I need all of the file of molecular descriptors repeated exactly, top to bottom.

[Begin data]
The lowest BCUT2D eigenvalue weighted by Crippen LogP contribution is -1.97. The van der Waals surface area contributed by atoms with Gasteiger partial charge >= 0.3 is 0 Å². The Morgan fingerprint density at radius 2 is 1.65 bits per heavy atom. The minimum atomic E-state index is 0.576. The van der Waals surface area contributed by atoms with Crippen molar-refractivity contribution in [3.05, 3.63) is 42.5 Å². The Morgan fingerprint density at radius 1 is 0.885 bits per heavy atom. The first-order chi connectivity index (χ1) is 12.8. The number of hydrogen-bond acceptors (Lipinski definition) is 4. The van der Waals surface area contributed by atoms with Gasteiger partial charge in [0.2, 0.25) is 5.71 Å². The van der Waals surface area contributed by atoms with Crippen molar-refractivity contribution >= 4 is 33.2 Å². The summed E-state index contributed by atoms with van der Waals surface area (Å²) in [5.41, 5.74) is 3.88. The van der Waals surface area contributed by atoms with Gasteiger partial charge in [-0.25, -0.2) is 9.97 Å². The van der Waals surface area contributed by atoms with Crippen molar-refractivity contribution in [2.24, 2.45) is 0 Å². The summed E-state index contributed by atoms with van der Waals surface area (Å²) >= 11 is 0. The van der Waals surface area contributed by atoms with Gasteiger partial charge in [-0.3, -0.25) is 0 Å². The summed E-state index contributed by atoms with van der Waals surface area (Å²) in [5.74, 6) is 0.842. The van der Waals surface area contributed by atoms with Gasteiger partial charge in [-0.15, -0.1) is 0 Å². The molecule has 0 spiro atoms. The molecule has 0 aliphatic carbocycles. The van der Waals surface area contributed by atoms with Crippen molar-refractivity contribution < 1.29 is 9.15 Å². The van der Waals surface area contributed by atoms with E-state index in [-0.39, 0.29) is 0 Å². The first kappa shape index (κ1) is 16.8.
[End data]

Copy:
The lowest BCUT2D eigenvalue weighted by Crippen LogP contribution is -1.97. The van der Waals surface area contributed by atoms with Gasteiger partial charge >= 0.3 is 0 Å². The Morgan fingerprint density at radius 2 is 1.65 bits per heavy atom. The minimum atomic E-state index is 0.576. The van der Waals surface area contributed by atoms with Crippen molar-refractivity contribution in [3.05, 3.63) is 42.5 Å². The Morgan fingerprint density at radius 1 is 0.885 bits per heavy atom. The first-order chi connectivity index (χ1) is 12.8. The number of hydrogen-bond acceptors (Lipinski definition) is 4. The van der Waals surface area contributed by atoms with Gasteiger partial charge in [0.2, 0.25) is 5.71 Å². The van der Waals surface area contributed by atoms with Crippen molar-refractivity contribution >= 4 is 33.2 Å². The summed E-state index contributed by atoms with van der Waals surface area (Å²) in [5.41, 5.74) is 3.88. The van der Waals surface area contributed by atoms with Gasteiger partial charge in [-0.25, -0.2) is 9.97 Å². The van der Waals surface area contributed by atoms with Crippen molar-refractivity contribution in [2.24, 2.45) is 0 Å². The summed E-state index contributed by atoms with van der Waals surface area (Å²) >= 11 is 0. The van der Waals surface area contributed by atoms with Gasteiger partial charge in [-0.3, -0.25) is 0 Å². The summed E-state index contributed by atoms with van der Waals surface area (Å²) in [5.74, 6) is 0.842. The van der Waals surface area contributed by atoms with Gasteiger partial charge in [-0.15, -0.1) is 0 Å². The molecule has 0 spiro atoms. The molecule has 0 aliphatic carbocycles. The van der Waals surface area contributed by atoms with Crippen molar-refractivity contribution < 1.29 is 9.15 Å². The van der Waals surface area contributed by atoms with E-state index in [-0.39, 0.29) is 0 Å². The first kappa shape index (κ1) is 16.8.